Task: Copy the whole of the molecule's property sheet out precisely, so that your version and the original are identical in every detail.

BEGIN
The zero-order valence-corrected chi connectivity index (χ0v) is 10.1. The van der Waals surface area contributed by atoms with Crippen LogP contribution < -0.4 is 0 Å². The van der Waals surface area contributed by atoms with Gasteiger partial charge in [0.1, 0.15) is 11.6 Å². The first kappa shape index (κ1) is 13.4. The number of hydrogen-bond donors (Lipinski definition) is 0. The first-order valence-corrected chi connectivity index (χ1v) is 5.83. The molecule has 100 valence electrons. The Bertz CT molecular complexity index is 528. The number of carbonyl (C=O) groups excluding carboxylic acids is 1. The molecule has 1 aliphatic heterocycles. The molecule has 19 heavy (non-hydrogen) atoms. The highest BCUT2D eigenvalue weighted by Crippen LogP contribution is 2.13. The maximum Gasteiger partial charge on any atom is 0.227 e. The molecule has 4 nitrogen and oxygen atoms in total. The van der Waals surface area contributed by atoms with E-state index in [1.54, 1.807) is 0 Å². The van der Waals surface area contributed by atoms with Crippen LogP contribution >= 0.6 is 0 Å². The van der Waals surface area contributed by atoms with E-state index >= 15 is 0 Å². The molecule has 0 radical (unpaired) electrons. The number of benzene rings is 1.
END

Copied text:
The zero-order valence-corrected chi connectivity index (χ0v) is 10.1. The van der Waals surface area contributed by atoms with Crippen LogP contribution < -0.4 is 0 Å². The van der Waals surface area contributed by atoms with Gasteiger partial charge in [0.1, 0.15) is 11.6 Å². The first kappa shape index (κ1) is 13.4. The number of hydrogen-bond donors (Lipinski definition) is 0. The first-order valence-corrected chi connectivity index (χ1v) is 5.83. The molecule has 100 valence electrons. The Bertz CT molecular complexity index is 528. The number of carbonyl (C=O) groups excluding carboxylic acids is 1. The molecule has 1 aliphatic heterocycles. The molecule has 19 heavy (non-hydrogen) atoms. The highest BCUT2D eigenvalue weighted by Crippen LogP contribution is 2.13. The maximum Gasteiger partial charge on any atom is 0.227 e. The molecule has 4 nitrogen and oxygen atoms in total. The van der Waals surface area contributed by atoms with E-state index in [1.54, 1.807) is 0 Å². The van der Waals surface area contributed by atoms with Crippen LogP contribution >= 0.6 is 0 Å². The van der Waals surface area contributed by atoms with E-state index >= 15 is 0 Å². The molecule has 0 radical (unpaired) electrons. The number of benzene rings is 1.